Last Update: September 4th, 2016
America is the land of the free. We’re home to the Statue of Liberty, the Liberty Bell, Freedom of Speech, Freedom Fries … you get the idea. The constitution protects and enshrined our “Unalienable Rights” to “Life, Liberty, and the pursuit of happiness”. Our internet follows suit, providing uncensored and unrestricted access to the world wide web in an ethical and commendable way. But not all is always peachy, and many online dangers exist, which is why using a VPN in the United States has become so popular.
While we’d all love to believe our constitutional rights are being sufficiently protected, the Edward Snowden revelations on the NSA and others similar to it have shaken our faith on mass online surveillance of regular citizens. Now we find ourselves obligated to take steps in protecting my online privacy against unwarranted mass data collection, not only from authorities, but the world at large. These last years have been eye opening to the amount of online hacking that goes on every day. How networks containing thousands of personal files are regularly compromised. Identity theft cases have increased by as much as 50% per year in the United States alone. Although a VPN service is not enough to protect your data against all attacks, it is the first layer of security that should be added to your connected devices, be it a computer, smartphone, tablet, or business network.
If online privacy is of utmost concern for you, I suggest reading the additional information at the bottom of this article, under the top 5 US VPNs. I cover some concerns surrounding the use of VPNs for the US and whether or not you may want to choose an off-shore provider. In summary, my personal opinion is that unless you plan to commit high profile crimes or you happen to be a journalist covering sensitive topics, using a US-based VPN service is at no risk of compromising your privacy or security. Using a US-based VPN for P2P torrents remains secure from being logged. None the less, you can read more on the subject further down. Before jumping onto the top 5 best VPN services for the USA, I would like to touch base on other reasons VPN services are used in regards to the United States.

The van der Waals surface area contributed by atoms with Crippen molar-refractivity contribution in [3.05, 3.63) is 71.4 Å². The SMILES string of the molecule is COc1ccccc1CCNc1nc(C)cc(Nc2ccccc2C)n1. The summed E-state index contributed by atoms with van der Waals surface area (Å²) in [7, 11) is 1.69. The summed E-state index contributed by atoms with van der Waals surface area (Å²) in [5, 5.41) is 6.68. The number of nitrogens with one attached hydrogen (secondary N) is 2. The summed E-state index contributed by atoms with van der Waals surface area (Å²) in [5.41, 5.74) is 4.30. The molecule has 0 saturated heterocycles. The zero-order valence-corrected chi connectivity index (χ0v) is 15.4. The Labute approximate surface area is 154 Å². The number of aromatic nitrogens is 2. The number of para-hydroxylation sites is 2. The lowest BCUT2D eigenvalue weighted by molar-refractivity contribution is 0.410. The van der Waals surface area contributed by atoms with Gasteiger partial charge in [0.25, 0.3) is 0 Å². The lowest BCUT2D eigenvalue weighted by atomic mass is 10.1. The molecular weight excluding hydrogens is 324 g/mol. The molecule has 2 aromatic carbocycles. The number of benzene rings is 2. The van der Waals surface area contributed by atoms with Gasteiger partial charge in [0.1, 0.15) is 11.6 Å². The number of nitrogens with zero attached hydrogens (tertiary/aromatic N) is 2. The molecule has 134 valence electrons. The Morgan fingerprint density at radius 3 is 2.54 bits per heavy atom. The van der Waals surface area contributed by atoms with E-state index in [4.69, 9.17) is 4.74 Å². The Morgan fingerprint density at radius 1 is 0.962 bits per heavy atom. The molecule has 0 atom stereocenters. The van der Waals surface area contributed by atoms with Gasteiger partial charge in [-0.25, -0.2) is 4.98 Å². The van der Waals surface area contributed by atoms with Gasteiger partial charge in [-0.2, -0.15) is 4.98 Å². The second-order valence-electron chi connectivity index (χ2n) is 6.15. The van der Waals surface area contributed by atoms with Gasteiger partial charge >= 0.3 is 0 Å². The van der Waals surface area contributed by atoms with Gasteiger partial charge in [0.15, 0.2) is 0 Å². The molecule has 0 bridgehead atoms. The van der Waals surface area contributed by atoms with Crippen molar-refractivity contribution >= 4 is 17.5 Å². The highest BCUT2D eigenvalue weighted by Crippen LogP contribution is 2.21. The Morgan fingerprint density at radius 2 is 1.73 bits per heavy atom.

Unblocking TV, Netflix and American Websites Outside of the USA
Another popular use of VPN services is simply to unblock websites and services that would otherwise be blocked or restricted when you are outside of the United States. For example, as you may already know Netflix US has the biggest selection of TV shows and movies, while come countries have minuscule repositories in comparison. The same goes for American websites and music streaming services. News and other online content such as YouTube, Hulu, NBC, Fox, or ABC are often blocked or partially restricted to international visitors. Often referred to as geo-blocking or geo-restrictions, viewing certain content is only available in the US. In fact, you may have reached this page looking for the best VPN service to unblock US content. Regardless if you’re an American travelling abroad, an expat, or a resident of another country, using a VPN is the best way to gain access to all US websites.
The way it works is quite simple, when you connect to a VPN server, it encrypts your data, which secures it from being snooped on, but it also additionally changes your internet IP address, which is used to identify your location. By connecting to a VPN server in the United States, no matter where you are located in the world, it will make it seem as if you are in the United States, and in turn, effectively unblocks US web services and websites. Let’s finally look at the best overall VPN services for the USA.
VPN for USA – Top Picks:
ExpressVPN operates from the British Virgin Islands, qualifying them as an off-shore provider, but is often considered to be US based service. They offer a no-log service which keeps absolutely no traffic data, and ensures full anonymity through shared IP addresses. I place them as my first best USA VPN for other reasons as well. For starters, they provide the best coast to coast coverage of the United States. Servers are available in the following cities; New York, New Jersey, Washington DC, Atlanta, Miami, Los Angeles, Santa Clara, San Francisco, San Jose, Seattle, Chicago, Tampa, Las Vegas, Denver, and Dallas. That’s plenty of servers to connect to US locations for either fast local service, or connecting in from anywhere in the world. Speaking of which, their global coverage spans across almost 90 countries, and 136 cities, making them one of the largest tier-1 network services in the market.